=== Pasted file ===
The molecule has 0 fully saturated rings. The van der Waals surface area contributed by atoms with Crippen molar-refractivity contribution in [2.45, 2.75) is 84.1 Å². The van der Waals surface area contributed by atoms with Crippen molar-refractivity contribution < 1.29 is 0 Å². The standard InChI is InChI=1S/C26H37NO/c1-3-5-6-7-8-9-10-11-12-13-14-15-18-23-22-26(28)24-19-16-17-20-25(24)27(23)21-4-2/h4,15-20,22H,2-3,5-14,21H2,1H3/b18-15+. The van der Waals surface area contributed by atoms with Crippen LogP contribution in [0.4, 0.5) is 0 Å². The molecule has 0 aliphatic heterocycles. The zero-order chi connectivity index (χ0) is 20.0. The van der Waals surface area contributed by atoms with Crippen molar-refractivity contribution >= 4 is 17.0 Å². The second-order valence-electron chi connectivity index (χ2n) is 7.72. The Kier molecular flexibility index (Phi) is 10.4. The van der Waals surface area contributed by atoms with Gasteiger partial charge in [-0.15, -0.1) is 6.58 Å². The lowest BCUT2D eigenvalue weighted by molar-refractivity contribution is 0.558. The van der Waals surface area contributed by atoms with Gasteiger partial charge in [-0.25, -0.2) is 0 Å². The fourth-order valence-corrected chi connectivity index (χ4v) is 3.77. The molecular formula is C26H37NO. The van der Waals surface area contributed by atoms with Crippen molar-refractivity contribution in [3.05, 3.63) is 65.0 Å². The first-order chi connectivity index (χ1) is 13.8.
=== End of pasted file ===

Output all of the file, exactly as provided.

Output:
The molecule has 0 fully saturated rings. The van der Waals surface area contributed by atoms with Crippen molar-refractivity contribution in [2.45, 2.75) is 84.1 Å². The van der Waals surface area contributed by atoms with Crippen molar-refractivity contribution < 1.29 is 0 Å². The standard InChI is InChI=1S/C26H37NO/c1-3-5-6-7-8-9-10-11-12-13-14-15-18-23-22-26(28)24-19-16-17-20-25(24)27(23)21-4-2/h4,15-20,22H,2-3,5-14,21H2,1H3/b18-15+. The van der Waals surface area contributed by atoms with Crippen LogP contribution in [0.4, 0.5) is 0 Å². The molecule has 0 aliphatic heterocycles. The zero-order chi connectivity index (χ0) is 20.0. The van der Waals surface area contributed by atoms with Crippen molar-refractivity contribution >= 4 is 17.0 Å². The second-order valence-electron chi connectivity index (χ2n) is 7.72. The Kier molecular flexibility index (Phi) is 10.4. The van der Waals surface area contributed by atoms with Gasteiger partial charge in [-0.15, -0.1) is 6.58 Å². The lowest BCUT2D eigenvalue weighted by molar-refractivity contribution is 0.558. The van der Waals surface area contributed by atoms with Gasteiger partial charge in [-0.25, -0.2) is 0 Å². The fourth-order valence-corrected chi connectivity index (χ4v) is 3.77. The molecular formula is C26H37NO. The van der Waals surface area contributed by atoms with Crippen molar-refractivity contribution in [3.05, 3.63) is 65.0 Å². The first-order chi connectivity index (χ1) is 13.8.